Homestead National Monument

Tallgrass ecosystem
Tallgrass prairie is a complex ecosystem, including flowers, trees, birds, mammals, insects and microorganisms, but dominated by grass. Tallgrass prairie is so-named because the component grasses- big bluestem, little bluestem, indiangrass and switchgrass- can reach 8 feet or more in height.

The eye sees only half the prairie; the other half is underground. Roots several feet deep tap moisture in times of drought, and store energy which can produce new growth. These roots help ensure that the plant will survive weather extremes, mowing, grazing and fire.

Once this tallgrass prairie covered millions of acres, now only isolated remnants exist. By most estimates less than 1% of the tallgrass prairie of North America remains as a result of its conversion to agriculture and other human uses. Begun in 1939, Homestead National Monument of America has the second oldest prairie restoration in the nation. 


Physical features
In 1936, Congress set aside the 100 acres of formerly abused pasture and cropland and 60 acres of woodland as a permanant monument to the homesteading era. Physical features of the site are dominated by Cub Creek, and major tributary to the Big Blue River, and its adjacent bottomlands. The balance of the site is made up of moderately steep glacial till with eroded sandy and gravelly side slopes.


Restoration methods
The goal of restoring the landscape to approximate the original conditions encountered by Daniel Freeman has been evident from the first management plan written by Wildlife Technician Adoph Murie circa 1938. Murie described two possible restoration methods; one was transplanting sod from a local prairie, and the second was seeding. He realized the advantages of sodding by stating "...not only is prairie grass brought into the area, but also native species of prairie herbs."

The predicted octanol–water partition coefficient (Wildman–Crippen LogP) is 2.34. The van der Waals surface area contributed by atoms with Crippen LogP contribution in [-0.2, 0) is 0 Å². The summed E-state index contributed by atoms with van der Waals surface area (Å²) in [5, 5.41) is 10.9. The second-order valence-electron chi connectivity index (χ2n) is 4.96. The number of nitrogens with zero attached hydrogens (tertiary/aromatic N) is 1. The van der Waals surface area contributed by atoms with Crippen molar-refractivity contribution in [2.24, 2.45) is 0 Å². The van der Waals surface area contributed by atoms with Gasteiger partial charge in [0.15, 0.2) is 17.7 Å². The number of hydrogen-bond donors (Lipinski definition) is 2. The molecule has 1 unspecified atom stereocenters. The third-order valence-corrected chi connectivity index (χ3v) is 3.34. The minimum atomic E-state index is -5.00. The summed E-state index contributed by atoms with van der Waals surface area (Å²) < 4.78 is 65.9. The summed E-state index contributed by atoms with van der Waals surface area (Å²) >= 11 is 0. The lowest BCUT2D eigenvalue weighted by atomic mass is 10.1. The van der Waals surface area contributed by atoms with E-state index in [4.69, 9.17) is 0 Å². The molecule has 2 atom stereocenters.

Early management
When the site was acquired by the National Park Service, severe erosion had occured on the upland slopes, heavy depositions of silt were on the lower slopes, and the woodlands were cutover and heavily grazed. At least 40 acres of the site were under cultivation as late as November 1939. Management during the early years centered around stabilizing the severely abused soil and protecting newly planted native grasses. 

Park records indicate that the first seeding took place in 1939 with seed gathered from a prairie located approximately 5 miles to the west. The approximate seed mixture was 45% big bluestem, 50% little bluestem, and 1% each of Kentucky bluegrass, needleandthread, indiangrass, prairie dropseed and sideoats grama. The first sodding was also carried out in 1939 to control severe sheet, rill, and gully erosion on the coarse-textured south upland slopes. Source of the sod is unknown.

Chronological history of management
at Homestead National Monument 
between 1942 and 1986
  Adapted from Prairie Restoration/Management at Homestead: A History by James Stubbendieck and Gary D. Wilson